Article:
I am surrounded by some wonderful cooks and many of their recipes I shared in the cookbook, including one from my guest blogger today. She is one heck of a cook, she can run an Alaskan fishing lodge just about single-handedly, and she’s a dear friend and a help to me in many ways–Amy Ausman. Amy and her husband Nick formerly owned the Crystal Bay Lodge in Petersburg, Alaska, and Amy did all of the cooking for her guests. When she and Nick come to Nashville to visit us, she always brings an ice chest full of food and on one trip, she brought this dish and Charlie and I loved. I asked Amy if she would share the recipe with you all and she agreed! I’m excited and happy to welcome her as my guest blogger today:
Hello friends of One Pan Nan!!
Coming from an Italian family on my mother’s side, the one-pan meal was not very common. Coming from northern Minnesota, the one-pan meal was even less common, unless it was lasagna! We usually cooked meat, potatoes, and veggies and served them separately, where they remained separate on your plate, most times not even touching…especially for me. Nan’s husband, Charlie and I have this in common, so maybe it’s a northern thing, but the only time the “hot dish” or “casserole” was served was at a church function or family “potluck”. That said, I immediately became a fan of the one-pan meal with this little jewel of a dish my mom made for those social occasions. Although I have seen many versions of this dish, my mom’s has remained my favorite and gets the most compliments from guests when I serve it. During my mom’s annual winter visit from the north, I asked her where her recipe came from and she told me “Martie Sarah, the Scandinavian lady from next door”. She always talked about food in nationalities. Probably because Minnesota has a population made up of people of German, Scandinavian, and Norwegian descent among others, and it seems the folks from her generation held onto their European roots a little more tightly, especially when it came to food! She said she changed a few things, like adding the sausage, using broth instead of water, adding some Worcestershire sauce, and of course taking out the nasty carrots (Mom’s choice).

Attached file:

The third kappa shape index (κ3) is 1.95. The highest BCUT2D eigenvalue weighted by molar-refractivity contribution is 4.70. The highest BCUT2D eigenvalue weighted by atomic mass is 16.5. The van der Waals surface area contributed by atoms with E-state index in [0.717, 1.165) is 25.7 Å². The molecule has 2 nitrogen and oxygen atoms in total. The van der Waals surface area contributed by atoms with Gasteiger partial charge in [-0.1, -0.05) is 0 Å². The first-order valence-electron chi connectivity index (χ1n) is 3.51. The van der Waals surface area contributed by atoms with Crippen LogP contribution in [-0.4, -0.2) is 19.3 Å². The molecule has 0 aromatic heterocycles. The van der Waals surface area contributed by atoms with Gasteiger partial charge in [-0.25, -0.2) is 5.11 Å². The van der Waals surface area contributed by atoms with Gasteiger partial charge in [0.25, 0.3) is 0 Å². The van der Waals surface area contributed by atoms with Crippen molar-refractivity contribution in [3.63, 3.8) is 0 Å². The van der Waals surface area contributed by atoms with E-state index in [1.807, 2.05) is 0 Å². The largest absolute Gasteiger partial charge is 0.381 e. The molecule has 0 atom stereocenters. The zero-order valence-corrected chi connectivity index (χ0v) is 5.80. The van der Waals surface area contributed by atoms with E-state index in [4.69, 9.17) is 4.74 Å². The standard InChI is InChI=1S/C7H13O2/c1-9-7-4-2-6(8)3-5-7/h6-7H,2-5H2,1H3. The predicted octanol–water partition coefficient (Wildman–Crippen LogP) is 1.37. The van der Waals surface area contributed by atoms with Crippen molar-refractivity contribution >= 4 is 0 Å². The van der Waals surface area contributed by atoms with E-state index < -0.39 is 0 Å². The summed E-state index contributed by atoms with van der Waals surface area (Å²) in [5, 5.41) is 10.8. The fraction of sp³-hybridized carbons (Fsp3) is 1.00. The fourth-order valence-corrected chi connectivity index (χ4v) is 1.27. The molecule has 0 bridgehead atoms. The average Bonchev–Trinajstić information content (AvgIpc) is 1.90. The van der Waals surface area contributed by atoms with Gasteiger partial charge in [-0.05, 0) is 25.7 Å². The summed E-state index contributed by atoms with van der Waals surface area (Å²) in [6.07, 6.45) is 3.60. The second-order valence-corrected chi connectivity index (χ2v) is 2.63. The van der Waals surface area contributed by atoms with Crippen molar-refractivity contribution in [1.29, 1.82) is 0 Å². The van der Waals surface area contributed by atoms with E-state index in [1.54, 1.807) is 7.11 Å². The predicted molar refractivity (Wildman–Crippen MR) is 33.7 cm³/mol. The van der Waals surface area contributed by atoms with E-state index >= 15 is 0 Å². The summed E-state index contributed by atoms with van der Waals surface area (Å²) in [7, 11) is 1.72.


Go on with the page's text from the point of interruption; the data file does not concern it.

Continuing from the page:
While we were making the hot dish, we started talking about how my dad, his brothers and nephews would go ricing every year. At the end of the summer, they would head out to the marshes and whack the rice stalks with sticks as they paddled by and the grains would fall into a sheet that lined the boat. Then, my mother and I would have to wash the grains by bringing them to a boil at least three times, until the black water finally ran clear. She then explained why she eventually banned him from making these food-gathering treks. One afternoon he came home from ricing just in time to go to his night shift in the iron mines of northern Minnesota. He quickly changed into his Dickie over-alls, grabbed his lunch box and hard hat, and headed out the door. When my mom went to pick up his clothes to wash them, she found them crawling with the worms he had picked up walking through the weeds. He was promptly banned from ricing and from that point on, we left the gathering of rice to his brothers and nephews and paid them for the fruits of their labors, thus enabling my mother to keep a worm-free home.
As my nana would say – Mangiare! Mangiare! Eat! Eat!
- 1 pound ground beef
- 1 pound ground sausage (I like Jimmy Dean)
- 1 cup diced onion
- 1 cup chopped green pepper
- 1 cup chopped celery
- 1 small cream of mushroom soup
- 1 small can chicken broth
- 1 teaspoon Worcestershire sauce
- 1 cup washed wild rice
- Salt & Pepper for taste
- In a skillet, brown the ground beef and sausage. Add the vegetables and cook for approximately 2 minutes, seasoning with salt and pepper to taste.
- Transfer mixture to a baking dish and add the soup, broth, Worcestershire sauce and rice. Stir to blend. Cook in oven for 1 hour at 350 degrees.